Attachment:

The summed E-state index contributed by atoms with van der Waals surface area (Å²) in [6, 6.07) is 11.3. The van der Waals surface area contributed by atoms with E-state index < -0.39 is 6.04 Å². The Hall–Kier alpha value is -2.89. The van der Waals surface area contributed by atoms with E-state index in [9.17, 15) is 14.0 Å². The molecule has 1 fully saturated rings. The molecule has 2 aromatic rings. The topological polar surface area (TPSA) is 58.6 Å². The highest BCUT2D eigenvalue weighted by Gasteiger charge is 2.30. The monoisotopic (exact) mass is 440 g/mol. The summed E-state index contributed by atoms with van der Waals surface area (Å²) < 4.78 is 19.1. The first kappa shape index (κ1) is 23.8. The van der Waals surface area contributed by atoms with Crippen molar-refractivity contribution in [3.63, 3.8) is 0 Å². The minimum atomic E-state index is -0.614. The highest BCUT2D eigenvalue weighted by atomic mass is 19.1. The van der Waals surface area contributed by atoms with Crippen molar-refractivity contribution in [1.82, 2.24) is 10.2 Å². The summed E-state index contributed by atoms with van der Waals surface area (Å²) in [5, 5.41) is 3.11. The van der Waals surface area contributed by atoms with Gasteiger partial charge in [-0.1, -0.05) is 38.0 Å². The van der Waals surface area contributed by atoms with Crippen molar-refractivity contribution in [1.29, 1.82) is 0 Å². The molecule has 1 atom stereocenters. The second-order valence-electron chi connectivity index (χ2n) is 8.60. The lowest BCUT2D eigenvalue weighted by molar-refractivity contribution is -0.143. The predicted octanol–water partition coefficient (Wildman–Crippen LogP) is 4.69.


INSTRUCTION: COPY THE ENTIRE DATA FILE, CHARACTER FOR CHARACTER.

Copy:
The summed E-state index contributed by atoms with van der Waals surface area (Å²) in [6, 6.07) is 11.3. The van der Waals surface area contributed by atoms with E-state index < -0.39 is 6.04 Å². The Hall–Kier alpha value is -2.89. The van der Waals surface area contributed by atoms with E-state index in [9.17, 15) is 14.0 Å². The molecule has 1 fully saturated rings. The molecule has 2 aromatic rings. The topological polar surface area (TPSA) is 58.6 Å². The highest BCUT2D eigenvalue weighted by Gasteiger charge is 2.30. The monoisotopic (exact) mass is 440 g/mol. The summed E-state index contributed by atoms with van der Waals surface area (Å²) < 4.78 is 19.1. The first kappa shape index (κ1) is 23.8. The van der Waals surface area contributed by atoms with Crippen molar-refractivity contribution in [3.63, 3.8) is 0 Å². The minimum atomic E-state index is -0.614. The highest BCUT2D eigenvalue weighted by atomic mass is 19.1. The van der Waals surface area contributed by atoms with Crippen molar-refractivity contribution in [1.82, 2.24) is 10.2 Å². The summed E-state index contributed by atoms with van der Waals surface area (Å²) in [5, 5.41) is 3.11. The van der Waals surface area contributed by atoms with Gasteiger partial charge in [-0.1, -0.05) is 38.0 Å². The van der Waals surface area contributed by atoms with Crippen molar-refractivity contribution in [1.29, 1.82) is 0 Å². The molecule has 1 atom stereocenters. The second-order valence-electron chi connectivity index (χ2n) is 8.60. The lowest BCUT2D eigenvalue weighted by molar-refractivity contribution is -0.143. The predicted octanol–water partition coefficient (Wildman–Crippen LogP) is 4.69.